Monday, May 19, 2008

Finally



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His name is Jackson! He's cute as pie, healthy and mostly happy (being an infant is hard, often upsetting work, you know). I haven't gotten to smoosh over him too much yet, but soon. Oh yes. Soon.

While I, family and friends were bonding with the really uncomfortable waiting room chairs as Jackson took his sweet time in joining us in the bright, harsh world I cast on, and finished, these:

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They're Saartje's bootees (pdf!), modified as closed-toe because my SIL wasn't impressed with the strappy version I'd knit previously (she called them Mary Janes. I scoffed at her). They're actually cuter in real life.

My mods (for the large size):
Mods:
Row 26: k16, ssk x3, k1, k2tog x3, k to end
Row 27-29: work plain
Row 30: k13, ssk x3, k1, k2tog x3, k to end
Row 31-32: work plain
Row 33: bind off

(Though you could probably bind off on row 31. Am going to try that next time). The only problem is that they're Koigu KPPPM and not machine washable. I'll gift 'em anyway, just because they're cute.

So. Remember back in, oh, December when I showed a bunch of knits I finished while in NZ? Like the Tomten Jacket which just needed a zipper or some toggles?

Y'all, I searched at LEAST... like... four stores for non-huge, non-ugly toggles, and there was NARY A ONE to be found. And then I tried looking for zippers. Did you know there are at least two kinds of zipper? Separating and non-separating. The non-separating kind are like the ones in your pants. Separating are like jacket zippers.

I couldn't find a short (and I needed short -- babies, it turns out, are tiny) separating zipper. So the jacket remained in my Ravelry WIP list. For MONTHS.

Finally (see how I reference my title? I was an English major!), I was in the Poconos and hit the American Ribbon and Craft Outlet in Stroudsburg -- which is a strange place. Not Stroudsburg -- the store. Stroudsburg is very charming. It (the store) is old and dusty and has weird stuff like old ribbon bobbins and lots of train set equipment. There are big empty spaces and things aren't quite put away properly. It's got a lot of character I'll tell you what.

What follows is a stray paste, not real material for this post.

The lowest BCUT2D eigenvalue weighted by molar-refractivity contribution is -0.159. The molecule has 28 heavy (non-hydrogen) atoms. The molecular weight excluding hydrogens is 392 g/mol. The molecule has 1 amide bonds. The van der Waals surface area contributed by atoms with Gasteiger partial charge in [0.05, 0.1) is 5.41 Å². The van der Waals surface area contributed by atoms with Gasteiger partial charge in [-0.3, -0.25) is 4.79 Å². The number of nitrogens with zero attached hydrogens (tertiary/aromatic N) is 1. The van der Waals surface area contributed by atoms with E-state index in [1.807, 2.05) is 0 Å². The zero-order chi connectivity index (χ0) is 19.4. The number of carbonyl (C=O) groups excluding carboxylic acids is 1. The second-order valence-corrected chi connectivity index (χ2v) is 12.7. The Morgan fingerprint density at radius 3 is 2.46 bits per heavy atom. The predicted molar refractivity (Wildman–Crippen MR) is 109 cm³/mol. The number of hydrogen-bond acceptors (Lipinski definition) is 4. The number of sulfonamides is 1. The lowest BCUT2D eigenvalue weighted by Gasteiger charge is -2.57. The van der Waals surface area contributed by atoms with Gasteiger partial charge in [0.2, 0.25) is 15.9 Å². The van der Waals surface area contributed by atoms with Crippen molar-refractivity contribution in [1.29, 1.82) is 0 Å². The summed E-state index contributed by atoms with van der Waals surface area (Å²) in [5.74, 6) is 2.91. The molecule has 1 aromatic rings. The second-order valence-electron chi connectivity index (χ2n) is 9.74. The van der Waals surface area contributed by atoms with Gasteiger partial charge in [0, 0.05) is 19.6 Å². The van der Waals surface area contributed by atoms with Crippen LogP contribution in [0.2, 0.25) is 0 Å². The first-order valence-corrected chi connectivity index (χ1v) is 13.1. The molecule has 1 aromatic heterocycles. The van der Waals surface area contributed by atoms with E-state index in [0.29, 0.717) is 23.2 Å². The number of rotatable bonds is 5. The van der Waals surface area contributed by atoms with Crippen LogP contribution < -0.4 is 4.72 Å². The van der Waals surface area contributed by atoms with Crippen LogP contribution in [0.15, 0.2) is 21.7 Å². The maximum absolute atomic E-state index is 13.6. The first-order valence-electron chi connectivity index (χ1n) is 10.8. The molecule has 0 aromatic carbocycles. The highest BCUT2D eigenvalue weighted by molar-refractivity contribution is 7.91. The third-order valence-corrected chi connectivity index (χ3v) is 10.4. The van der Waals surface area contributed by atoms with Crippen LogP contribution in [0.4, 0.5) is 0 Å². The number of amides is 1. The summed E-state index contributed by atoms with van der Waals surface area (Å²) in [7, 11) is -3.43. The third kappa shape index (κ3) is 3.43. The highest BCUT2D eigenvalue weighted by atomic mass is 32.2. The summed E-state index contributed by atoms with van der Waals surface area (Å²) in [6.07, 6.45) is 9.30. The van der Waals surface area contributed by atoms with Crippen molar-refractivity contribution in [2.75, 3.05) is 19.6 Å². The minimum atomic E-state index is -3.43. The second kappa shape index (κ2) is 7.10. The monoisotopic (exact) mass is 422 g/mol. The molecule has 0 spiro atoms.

But! The point is they had zippers, and I found a 12" white separating zipper (the shortest they had) and bought it, took it home, held it up to the jacket, and found it was about 3" too long. At which point I threw it all into a corner for another few weeks.

When Jackson arrived I had fresh resolve (fresh!) and looked up how to shorten a zipper. It's not that hard, actually, and I ended up using a mishmash of techniques.

1. Figure out where you want the zip to stop, then sew a stopper in between the two teeth like so:

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I used 3 threads of embroidery floss (a half a usual strand).

2. With some needle-nose pliers remove the four teeth above your stopper. I found grabbing the tip of the tooth worked best, for some reason.

3. Cut below where the teeth start up again, and fold that extra bit of fabric to the back for a nice neat edge.

Then I followed Claudia's technique for installation. Except that I hand sewed it because I don't have a zipper foot for my sewing machine.

I find the uneven row of stitches pretty charming.

I sewed a zipper!


And it's finished! Ha HA! And too big for little Jackson for a while yet, but that's okay! It'll fit eventually.

In other news! Yesterday I trekked over to the Philadelphia Book Fair, met up with the entirely cool knitting/spinning/contra dancing Marie and we yanked out our knitting to see the Yarn Harlot!

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She was riotously funny, and we all learned about how knitters are on mental par with Buddhist monks, which is very encouraging.

She spoke about this Cambridge study (and if you're planning to see her I'm not spoiling anything here) which essentially concluded that having a repetitive physical task during a traumatic event can make people less traumatized. I immediately thought about being on a plane, and how if we could somehow show the FAA and other airline security groups this study, maybe -- maybe! -- they would finally and totally ease up on our need for pointy sticks.

Less trauma means fewer lawsuits, right? (Okay, so the image I immediately got was a plane crashing and two or three people furiously knitting as the plane goes down. To reduce the trauma! ...right? Are you with me? Hello?).

Anyway. As I handed my book to Stephanie for her to sign I started to mention this theory, and she replied, "Needles are allowed on planes." I was a little thrown and said yes, but not always! IcelandAir didn't allow my needles. National flights, sure -- but -- and she agreed that international flights don't always, and then everything was kind of a blur as I tried to explain my theory and got flustered because they were shooing the line along, but she called out a "Nice to meet you!" as I dazed away.

But! I have explained myself to all y'all in a lengthy way, so I feel better now.

1 comment:

grace said...

Do you know what I focused on in this entire post? The fact that you said, "in your pants." Heh.

Nice work with the zipper! :D